Based on personal experience as a first-reader intern for a literary agency, I’m sharing what can get your manuscript past the gatekeeper (the intern!) and into the hands of the agent.
PACING AND TENSION – TOO MUCH OR TOO LITTLE? Part 2
Be aware of things that can slow down your story – or make it race by too fast – and deflate the tension.
By weaving in just the necessary information in short bursts throughout your story it will:
*Keep the reader’s interest
*Keep tension high
*Keep the reader wondering
*Keep it dramatic – no matter the genre
Could your action be bogged down?
My First Reader Notes: “In action scenes we were slowed down by long, descriptive sentences such as during this chase scene: ‘Mr. Brown slipped over his excessively waxed floors.’ ‘His frantic breath pressed the pause button on the hot chase.’ ‘My toes became the texture of raisins as they squished up against one another like slimy slices of sautéed mushrooms.’” Descriptive sentences like these forced me to pause (and trip) in this supposed fast-paced action scene and have to create the visual from the words before moving on in the story. You don’t want to do this!
Can there be too much action on your story?
Is your story TOO active, TOO reactive and over-dense with words, concepts and emotions? This makes for a frantic tale, every moment fraught with intensity. It comes at you from every angle and is exhausting. The desire should be to invite the reader to turn the pages not run for cover.
TIPS: *How to change this? Incorporating the setting instead of using biological emotion would add a richer layer to the story.
*Take a break from the action – let it explode all around, then let it settle and give your character time to digest and reflect on all that has happened. They need to breathe.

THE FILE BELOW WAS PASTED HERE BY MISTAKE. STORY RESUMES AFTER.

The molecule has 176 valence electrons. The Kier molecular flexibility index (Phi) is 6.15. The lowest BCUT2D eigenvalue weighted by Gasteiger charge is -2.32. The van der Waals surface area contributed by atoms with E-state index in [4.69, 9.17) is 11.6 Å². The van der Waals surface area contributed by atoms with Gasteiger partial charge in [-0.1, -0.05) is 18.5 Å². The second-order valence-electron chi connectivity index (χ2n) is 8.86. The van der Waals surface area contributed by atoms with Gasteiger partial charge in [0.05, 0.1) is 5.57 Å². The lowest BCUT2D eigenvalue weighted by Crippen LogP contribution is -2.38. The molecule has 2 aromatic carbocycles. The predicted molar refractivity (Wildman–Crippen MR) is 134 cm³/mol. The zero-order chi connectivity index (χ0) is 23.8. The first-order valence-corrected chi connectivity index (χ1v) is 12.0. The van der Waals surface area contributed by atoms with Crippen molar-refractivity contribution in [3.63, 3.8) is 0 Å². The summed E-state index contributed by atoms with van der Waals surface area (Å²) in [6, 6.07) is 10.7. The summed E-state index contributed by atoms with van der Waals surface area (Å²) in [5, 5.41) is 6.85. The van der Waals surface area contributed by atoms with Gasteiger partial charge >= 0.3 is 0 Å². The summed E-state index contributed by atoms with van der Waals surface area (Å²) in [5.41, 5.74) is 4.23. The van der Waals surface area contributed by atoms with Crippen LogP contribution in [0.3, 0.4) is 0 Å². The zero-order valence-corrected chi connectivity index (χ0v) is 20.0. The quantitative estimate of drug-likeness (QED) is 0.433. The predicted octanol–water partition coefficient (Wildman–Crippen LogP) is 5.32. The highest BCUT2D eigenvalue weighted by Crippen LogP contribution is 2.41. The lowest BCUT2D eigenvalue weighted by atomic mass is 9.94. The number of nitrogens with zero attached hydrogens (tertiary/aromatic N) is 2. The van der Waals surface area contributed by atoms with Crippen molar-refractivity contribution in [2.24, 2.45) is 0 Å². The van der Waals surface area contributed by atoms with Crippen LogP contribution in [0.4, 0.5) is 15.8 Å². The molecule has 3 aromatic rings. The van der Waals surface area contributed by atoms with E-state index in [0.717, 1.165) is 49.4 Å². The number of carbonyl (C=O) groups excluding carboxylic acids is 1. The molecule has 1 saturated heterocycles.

TIPS FOR PACING AND TENSION:
- Deciding HOW and WHEN to reveal information is often more important than the info itself. Decide on your method used to make a big reveal to increase pacing and tension. HINT: Don’t bury it in the middle of a paragraph! (YES, I’ve done this too!).
- Move the story along by cutting out extra, unnecessary details in action moments.
- SHOW more of what is happening around your character vs. his telling us.
- Don’t have your character waffle back and forth! Chart their growth as they grow in the story.
Now go. Work on making pacing and tension flow with each scene! It may help you get past the gatekeeper.
About Donna: Donna Galanti is the author of A Human Element and A Hidden Element (Imajin Books), the first two award-winning, bestselling books in the paranormal suspense Element Trilogy, and the middle grade fantasy adventure series Joshua and The Lightning Road (Month9Books). Donna is a contributing editor to International Thriller Writers the Big Thrill magazine and blogs at Project Mayhem. She lives in Pennsylvania with her family in an old farmhouse. Visit her at www.donnagalanti.com.
About Joshua and the Lightning Road:
Twelve-year-old Joshua Cooper learns the hard way that lightning never strikes by chance when a bolt strikes his house and whisks away his best friend—possibly forever. To get him back, Joshua must travel the Lightning Road to a dark world where stolen human kids are work slaves ruled by the frustrated heirs of the Greek Olympians who come to see Joshua as the hero prophesied to restore their lost powers. New friends come to Joshua’s aid and while battling beasts and bandits and fending off the Child Collector, Joshua’s mission quickly becomes more than a search for his friend—it becomes the battle of his life.